Fri, Feb

The Day After

NEIGHBORHOOD POLITICS-When the Big One hits chances are that everyone all over the city will be demanding action. Right now. 

And, unless you are the mayor or one of the favored few, chances are that you won’t be heard over the clamor of four million other Angelenos. 

If it’s at night and you are on a nine-to-five schedule, chances are you will be at home with your family. During the day, you may be at work, your children at school, and your mother-in-law at a senior center. 

Previous articles have raised concerns about the state of readiness of Los Angeles for a Katrina-level emergency. 

But no matter how much money or how many people are working on mitigating the effects of a disaster, the reality is that for the first 72 hours your survival will be up to you and your neighbors. How well you cope will depend on how well you plan now. 

We can’t force our leaders to listen but each of us has the power to ensure that our homes and families are better prepared to ride out a disaster on our own terms. 

It is your responsibility to assemble emergency supply kits for your home, work and car, addressing what you and your family will need immediately after a disaster strikes. And you and your loved ones need to put personal plans in place so that everyone knows what to do and how to contact each other if they are away from home.  

Kits should contain items specific to immediate requirements and be updated regularly. Pre-packaged kits generally have a lot of things you won’t use and be missing items you consider essentials. Lists are available from lots of places, but you should look at yours at different times of the year to assess what you actually use in a given day and what you would want to have in specific scenarios. 

For the car it might be tools to break out of it (and into others to rescue people), a wind-up flashlight and radio, first aid kit and medications (specific to those who use the car), snacks, water, extra clothing, and footwear that can handle hikes over broken glass and rock.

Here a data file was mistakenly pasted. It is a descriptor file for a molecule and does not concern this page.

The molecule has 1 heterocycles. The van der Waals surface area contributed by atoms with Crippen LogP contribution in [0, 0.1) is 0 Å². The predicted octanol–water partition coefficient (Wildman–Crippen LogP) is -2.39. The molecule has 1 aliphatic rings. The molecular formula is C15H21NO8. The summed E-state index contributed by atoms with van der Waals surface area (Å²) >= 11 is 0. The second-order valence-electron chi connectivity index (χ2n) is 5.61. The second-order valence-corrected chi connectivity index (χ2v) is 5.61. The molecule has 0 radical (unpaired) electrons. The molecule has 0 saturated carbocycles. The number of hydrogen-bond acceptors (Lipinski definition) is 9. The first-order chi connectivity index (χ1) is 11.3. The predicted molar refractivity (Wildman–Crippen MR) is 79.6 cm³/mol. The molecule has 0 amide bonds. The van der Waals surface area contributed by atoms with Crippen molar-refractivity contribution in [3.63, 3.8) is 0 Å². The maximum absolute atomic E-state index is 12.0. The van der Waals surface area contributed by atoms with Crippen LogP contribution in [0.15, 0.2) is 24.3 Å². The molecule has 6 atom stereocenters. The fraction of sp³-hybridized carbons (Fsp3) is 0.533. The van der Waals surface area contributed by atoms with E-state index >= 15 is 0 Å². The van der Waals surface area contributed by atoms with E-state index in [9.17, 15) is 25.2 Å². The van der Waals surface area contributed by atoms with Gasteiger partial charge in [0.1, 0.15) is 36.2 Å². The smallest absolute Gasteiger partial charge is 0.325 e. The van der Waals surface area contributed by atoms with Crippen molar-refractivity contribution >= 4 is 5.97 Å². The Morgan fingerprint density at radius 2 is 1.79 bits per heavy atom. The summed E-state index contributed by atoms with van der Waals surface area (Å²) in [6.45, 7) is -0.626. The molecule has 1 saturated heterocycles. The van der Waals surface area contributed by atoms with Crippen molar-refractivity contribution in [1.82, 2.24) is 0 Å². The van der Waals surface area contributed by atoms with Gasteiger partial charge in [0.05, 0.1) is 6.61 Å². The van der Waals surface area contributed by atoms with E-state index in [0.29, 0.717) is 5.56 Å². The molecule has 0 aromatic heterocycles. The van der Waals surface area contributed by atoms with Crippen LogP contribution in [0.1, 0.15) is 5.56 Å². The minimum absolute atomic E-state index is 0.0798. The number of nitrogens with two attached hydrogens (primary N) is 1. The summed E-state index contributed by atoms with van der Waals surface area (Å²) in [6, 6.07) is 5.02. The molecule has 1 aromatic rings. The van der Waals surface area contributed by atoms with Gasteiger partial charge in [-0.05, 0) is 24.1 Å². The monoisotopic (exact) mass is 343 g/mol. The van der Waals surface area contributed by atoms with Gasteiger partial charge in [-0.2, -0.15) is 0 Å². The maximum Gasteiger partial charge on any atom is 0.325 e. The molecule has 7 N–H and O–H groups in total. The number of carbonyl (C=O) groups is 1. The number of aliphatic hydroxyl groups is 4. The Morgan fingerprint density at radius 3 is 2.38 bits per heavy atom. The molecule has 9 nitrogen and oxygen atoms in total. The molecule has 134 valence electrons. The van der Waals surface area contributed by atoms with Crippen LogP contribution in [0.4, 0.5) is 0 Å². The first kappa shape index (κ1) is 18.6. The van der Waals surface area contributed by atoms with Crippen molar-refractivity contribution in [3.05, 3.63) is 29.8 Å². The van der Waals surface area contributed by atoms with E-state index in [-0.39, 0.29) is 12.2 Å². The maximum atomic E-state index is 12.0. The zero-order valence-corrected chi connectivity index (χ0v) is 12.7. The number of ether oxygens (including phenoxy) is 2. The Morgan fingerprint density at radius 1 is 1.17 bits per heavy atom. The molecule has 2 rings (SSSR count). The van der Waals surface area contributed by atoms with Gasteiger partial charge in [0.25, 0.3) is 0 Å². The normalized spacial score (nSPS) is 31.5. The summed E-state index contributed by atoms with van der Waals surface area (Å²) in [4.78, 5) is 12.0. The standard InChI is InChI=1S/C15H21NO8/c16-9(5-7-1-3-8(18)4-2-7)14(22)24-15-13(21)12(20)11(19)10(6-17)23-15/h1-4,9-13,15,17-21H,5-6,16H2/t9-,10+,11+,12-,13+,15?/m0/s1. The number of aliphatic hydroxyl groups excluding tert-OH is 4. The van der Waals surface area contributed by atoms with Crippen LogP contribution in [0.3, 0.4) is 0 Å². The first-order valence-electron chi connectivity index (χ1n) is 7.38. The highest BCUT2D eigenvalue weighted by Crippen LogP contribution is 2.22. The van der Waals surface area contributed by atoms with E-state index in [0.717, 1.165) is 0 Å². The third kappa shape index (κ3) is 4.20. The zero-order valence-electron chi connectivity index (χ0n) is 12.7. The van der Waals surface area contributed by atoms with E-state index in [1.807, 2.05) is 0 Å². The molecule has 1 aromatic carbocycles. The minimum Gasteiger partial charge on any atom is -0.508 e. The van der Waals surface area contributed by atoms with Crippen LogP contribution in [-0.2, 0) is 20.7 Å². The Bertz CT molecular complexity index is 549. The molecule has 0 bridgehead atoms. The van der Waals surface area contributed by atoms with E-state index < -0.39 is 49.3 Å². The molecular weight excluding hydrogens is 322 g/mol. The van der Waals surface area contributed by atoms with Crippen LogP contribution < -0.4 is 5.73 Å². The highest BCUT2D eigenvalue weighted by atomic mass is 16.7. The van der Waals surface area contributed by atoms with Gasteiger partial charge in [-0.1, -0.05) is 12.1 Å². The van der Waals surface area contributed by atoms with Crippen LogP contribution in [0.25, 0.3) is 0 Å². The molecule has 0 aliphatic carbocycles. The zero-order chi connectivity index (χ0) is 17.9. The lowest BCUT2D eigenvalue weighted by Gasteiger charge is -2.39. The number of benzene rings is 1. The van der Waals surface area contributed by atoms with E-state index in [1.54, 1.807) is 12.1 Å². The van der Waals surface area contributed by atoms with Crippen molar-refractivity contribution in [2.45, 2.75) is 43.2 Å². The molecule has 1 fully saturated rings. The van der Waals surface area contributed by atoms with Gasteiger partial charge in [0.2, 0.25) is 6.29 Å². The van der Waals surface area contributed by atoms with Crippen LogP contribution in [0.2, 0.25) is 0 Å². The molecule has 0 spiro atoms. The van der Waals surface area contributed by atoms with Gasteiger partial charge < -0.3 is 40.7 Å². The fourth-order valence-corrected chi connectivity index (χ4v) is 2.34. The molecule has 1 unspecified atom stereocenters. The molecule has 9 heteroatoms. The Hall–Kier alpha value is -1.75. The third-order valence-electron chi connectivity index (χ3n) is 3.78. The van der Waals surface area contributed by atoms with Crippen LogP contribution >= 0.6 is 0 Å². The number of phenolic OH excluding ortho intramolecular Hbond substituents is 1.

Strappy sandals and a micro-dress might be great for a party when you drive from your garage to valet parking, but when your car is caught in a mudslide on the way home and you need to hike out in a torrential winter storm. . . 

At home you need to work out various evacuation plans for each type of emergency: Food and water for everyone, wind-up radios and chargers, tools, ways to communicate your status to the city and to family outside. A plan for pets. Get your kids on board by having them plan to evacuate their favorite toy. 

What will you do for heat in the winter, how to stay cool in a heatwave? Do you know how to turn your gas off? These are very basic survival questions that you must address, or you put your family and yourself at risk. 

If someone in your household is dependent on oxygen or an electrically powered device, what is your back-up? If you are on the fourth floor of an apartment building and have a bed-ridden grandfather, how are you going to get him downstairs if there is a fire? 

Is the city aware of friends or family members who don’t live with you but will need help? 

There will also be needs that you may not be able to meet but could be available close at hand. Is there a doctor down the street, a nurse, an electrician, someone with a chainsaw, a pool for extra water? 

Poll your neighborhood for tools and skills and, while you are at it, check in on those who may need extra assistance to prepare for and if (when) a crisis comes to call. 

The Emergency Management Department (EMD) has put boots on the ground rolling out the Ready Your Los Angeles Neighborhood (RYLAN) to encourage neighbors to formulate plans now.